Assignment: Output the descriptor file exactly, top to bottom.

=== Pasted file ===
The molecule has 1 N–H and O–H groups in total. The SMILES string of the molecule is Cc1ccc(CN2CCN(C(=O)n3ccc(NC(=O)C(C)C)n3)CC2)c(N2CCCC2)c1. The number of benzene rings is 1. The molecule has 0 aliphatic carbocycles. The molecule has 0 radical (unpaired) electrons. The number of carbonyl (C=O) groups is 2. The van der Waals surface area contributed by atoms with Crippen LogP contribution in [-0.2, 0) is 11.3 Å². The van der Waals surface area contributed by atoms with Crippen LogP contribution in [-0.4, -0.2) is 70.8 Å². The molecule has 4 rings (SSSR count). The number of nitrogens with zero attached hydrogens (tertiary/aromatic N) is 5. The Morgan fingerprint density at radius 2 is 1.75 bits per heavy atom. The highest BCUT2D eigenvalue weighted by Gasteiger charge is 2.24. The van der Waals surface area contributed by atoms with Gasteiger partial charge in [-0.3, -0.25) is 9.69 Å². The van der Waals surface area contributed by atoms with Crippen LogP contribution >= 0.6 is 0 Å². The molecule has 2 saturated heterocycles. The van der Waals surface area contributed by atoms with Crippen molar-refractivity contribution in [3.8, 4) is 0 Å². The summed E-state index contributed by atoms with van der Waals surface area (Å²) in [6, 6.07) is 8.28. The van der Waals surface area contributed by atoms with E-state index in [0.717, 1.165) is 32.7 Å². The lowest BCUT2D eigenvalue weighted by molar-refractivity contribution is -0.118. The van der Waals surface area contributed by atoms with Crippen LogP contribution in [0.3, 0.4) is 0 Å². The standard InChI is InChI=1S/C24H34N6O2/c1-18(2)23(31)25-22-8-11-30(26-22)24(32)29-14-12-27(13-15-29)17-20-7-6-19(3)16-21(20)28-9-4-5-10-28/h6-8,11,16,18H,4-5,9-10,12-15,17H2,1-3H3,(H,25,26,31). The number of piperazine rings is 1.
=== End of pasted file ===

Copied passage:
The molecule has 1 N–H and O–H groups in total. The SMILES string of the molecule is Cc1ccc(CN2CCN(C(=O)n3ccc(NC(=O)C(C)C)n3)CC2)c(N2CCCC2)c1. The number of benzene rings is 1. The molecule has 0 aliphatic carbocycles. The molecule has 0 radical (unpaired) electrons. The number of carbonyl (C=O) groups is 2. The van der Waals surface area contributed by atoms with Crippen LogP contribution in [-0.2, 0) is 11.3 Å². The van der Waals surface area contributed by atoms with Crippen LogP contribution in [-0.4, -0.2) is 70.8 Å². The molecule has 4 rings (SSSR count). The number of nitrogens with zero attached hydrogens (tertiary/aromatic N) is 5. The Morgan fingerprint density at radius 2 is 1.75 bits per heavy atom. The highest BCUT2D eigenvalue weighted by Gasteiger charge is 2.24. The van der Waals surface area contributed by atoms with Gasteiger partial charge in [-0.3, -0.25) is 9.69 Å². The van der Waals surface area contributed by atoms with Crippen LogP contribution >= 0.6 is 0 Å². The molecule has 2 saturated heterocycles. The van der Waals surface area contributed by atoms with Crippen molar-refractivity contribution in [3.8, 4) is 0 Å². The summed E-state index contributed by atoms with van der Waals surface area (Å²) in [6, 6.07) is 8.28. The van der Waals surface area contributed by atoms with E-state index in [0.717, 1.165) is 32.7 Å². The lowest BCUT2D eigenvalue weighted by molar-refractivity contribution is -0.118. The van der Waals surface area contributed by atoms with Crippen LogP contribution in [0.3, 0.4) is 0 Å². The standard InChI is InChI=1S/C24H34N6O2/c1-18(2)23(31)25-22-8-11-30(26-22)24(32)29-14-12-27(13-15-29)17-20-7-6-19(3)16-21(20)28-9-4-5-10-28/h6-8,11,16,18H,4-5,9-10,12-15,17H2,1-3H3,(H,25,26,31). The number of piperazine rings is 1.